Picture yourself as a commercial traveler in Venice during a trade fair at the end of the 12th century. Business is booming, so you have to tune out a cacophony of accents and tongues while haggling with a merchant over a lot of well-made boots.
He agrees to a very good price if you buy a half dozen pairs. Jotting down a note to himself about the transaction -- VI shoes at IV gold coins each -- he then moves stone around on his abacus before recording the total price. (His abacus is a board -- the kind used in the Orient, with beads, strings and a frame, are rare but supposedly much more efficient.) You dig the necessary XXIV coins out of your purse and decide to keep one pair of boots for yourself.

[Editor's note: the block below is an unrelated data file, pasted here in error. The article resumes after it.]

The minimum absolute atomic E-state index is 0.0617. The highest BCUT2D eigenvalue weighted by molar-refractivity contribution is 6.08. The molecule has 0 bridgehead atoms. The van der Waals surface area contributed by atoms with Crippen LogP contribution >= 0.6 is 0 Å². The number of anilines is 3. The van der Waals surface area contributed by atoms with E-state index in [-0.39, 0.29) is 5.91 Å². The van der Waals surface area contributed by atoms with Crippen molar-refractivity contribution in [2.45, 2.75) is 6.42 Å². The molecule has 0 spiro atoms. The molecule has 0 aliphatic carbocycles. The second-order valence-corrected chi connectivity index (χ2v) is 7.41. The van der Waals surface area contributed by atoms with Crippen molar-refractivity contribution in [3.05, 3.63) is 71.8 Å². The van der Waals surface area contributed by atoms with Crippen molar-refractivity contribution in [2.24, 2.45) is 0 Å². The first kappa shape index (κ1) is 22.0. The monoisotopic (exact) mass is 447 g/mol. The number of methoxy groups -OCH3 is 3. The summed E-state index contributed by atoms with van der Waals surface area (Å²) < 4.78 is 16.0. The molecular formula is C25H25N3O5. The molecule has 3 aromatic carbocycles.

Assuming the rest will sell for twice as much when you get back home, what is your profit on the transaction? Enough, you hope, to buy a secondhand abacus and hire someone to tutor the kids. Otherwise, there's a strong chance that you just know it was a good deal but not that you stand to net XVI coins from it.
Within a few years, the whole process of calculating and recording business transactions will change, thanks to one Leonardo of Pisa, who was born circa 1170 and alive as late as 1241. He is not to be confused with the considerably more famous Leonardo, who comes along in the 15th century. Indeed, for long time, there is all too little danger of mixing them up. The mathematician from Pisa's reputation fades into near total oblivion, even as his influence grows, almost exponentially, from one century to the next. For he not only advocated the Hindu-Arabic numerical system so effectively that it was adopted in Europe, but he also provided a comprehensive course of instruction on its use in performing calculations.